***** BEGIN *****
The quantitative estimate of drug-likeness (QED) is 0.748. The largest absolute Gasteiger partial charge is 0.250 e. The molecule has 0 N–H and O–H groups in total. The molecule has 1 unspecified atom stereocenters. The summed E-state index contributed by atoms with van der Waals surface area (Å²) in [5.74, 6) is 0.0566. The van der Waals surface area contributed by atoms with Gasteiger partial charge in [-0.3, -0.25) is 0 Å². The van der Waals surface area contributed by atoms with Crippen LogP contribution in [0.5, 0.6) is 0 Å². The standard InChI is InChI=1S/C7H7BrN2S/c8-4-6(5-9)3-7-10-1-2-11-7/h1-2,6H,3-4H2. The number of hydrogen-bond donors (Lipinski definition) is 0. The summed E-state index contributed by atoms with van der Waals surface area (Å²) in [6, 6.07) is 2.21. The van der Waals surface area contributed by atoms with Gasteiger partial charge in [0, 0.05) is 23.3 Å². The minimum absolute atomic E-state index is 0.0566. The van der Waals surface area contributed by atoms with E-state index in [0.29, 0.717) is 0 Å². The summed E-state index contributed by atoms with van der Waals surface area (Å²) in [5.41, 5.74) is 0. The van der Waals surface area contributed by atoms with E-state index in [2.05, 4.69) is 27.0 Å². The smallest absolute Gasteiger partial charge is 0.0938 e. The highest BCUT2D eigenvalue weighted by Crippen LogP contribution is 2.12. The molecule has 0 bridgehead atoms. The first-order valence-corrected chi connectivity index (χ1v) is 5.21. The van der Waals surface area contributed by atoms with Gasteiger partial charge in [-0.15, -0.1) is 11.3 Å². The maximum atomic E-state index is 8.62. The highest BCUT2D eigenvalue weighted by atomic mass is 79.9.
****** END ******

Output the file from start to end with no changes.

The quantitative estimate of drug-likeness (QED) is 0.748. The largest absolute Gasteiger partial charge is 0.250 e. The molecule has 0 N–H and O–H groups in total. The molecule has 1 unspecified atom stereocenters. The summed E-state index contributed by atoms with van der Waals surface area (Å²) in [5.74, 6) is 0.0566. The van der Waals surface area contributed by atoms with Gasteiger partial charge in [-0.3, -0.25) is 0 Å². The van der Waals surface area contributed by atoms with Crippen LogP contribution in [0.5, 0.6) is 0 Å². The standard InChI is InChI=1S/C7H7BrN2S/c8-4-6(5-9)3-7-10-1-2-11-7/h1-2,6H,3-4H2. The number of hydrogen-bond donors (Lipinski definition) is 0. The summed E-state index contributed by atoms with van der Waals surface area (Å²) in [6, 6.07) is 2.21. The van der Waals surface area contributed by atoms with Gasteiger partial charge in [0, 0.05) is 23.3 Å². The minimum absolute atomic E-state index is 0.0566. The van der Waals surface area contributed by atoms with E-state index in [0.29, 0.717) is 0 Å². The summed E-state index contributed by atoms with van der Waals surface area (Å²) in [5.41, 5.74) is 0. The van der Waals surface area contributed by atoms with E-state index in [2.05, 4.69) is 27.0 Å². The smallest absolute Gasteiger partial charge is 0.0938 e. The highest BCUT2D eigenvalue weighted by Crippen LogP contribution is 2.12. The molecule has 0 bridgehead atoms. The first-order valence-corrected chi connectivity index (χ1v) is 5.21. The van der Waals surface area contributed by atoms with Gasteiger partial charge in [-0.15, -0.1) is 11.3 Å². The maximum atomic E-state index is 8.62. The highest BCUT2D eigenvalue weighted by atomic mass is 79.9.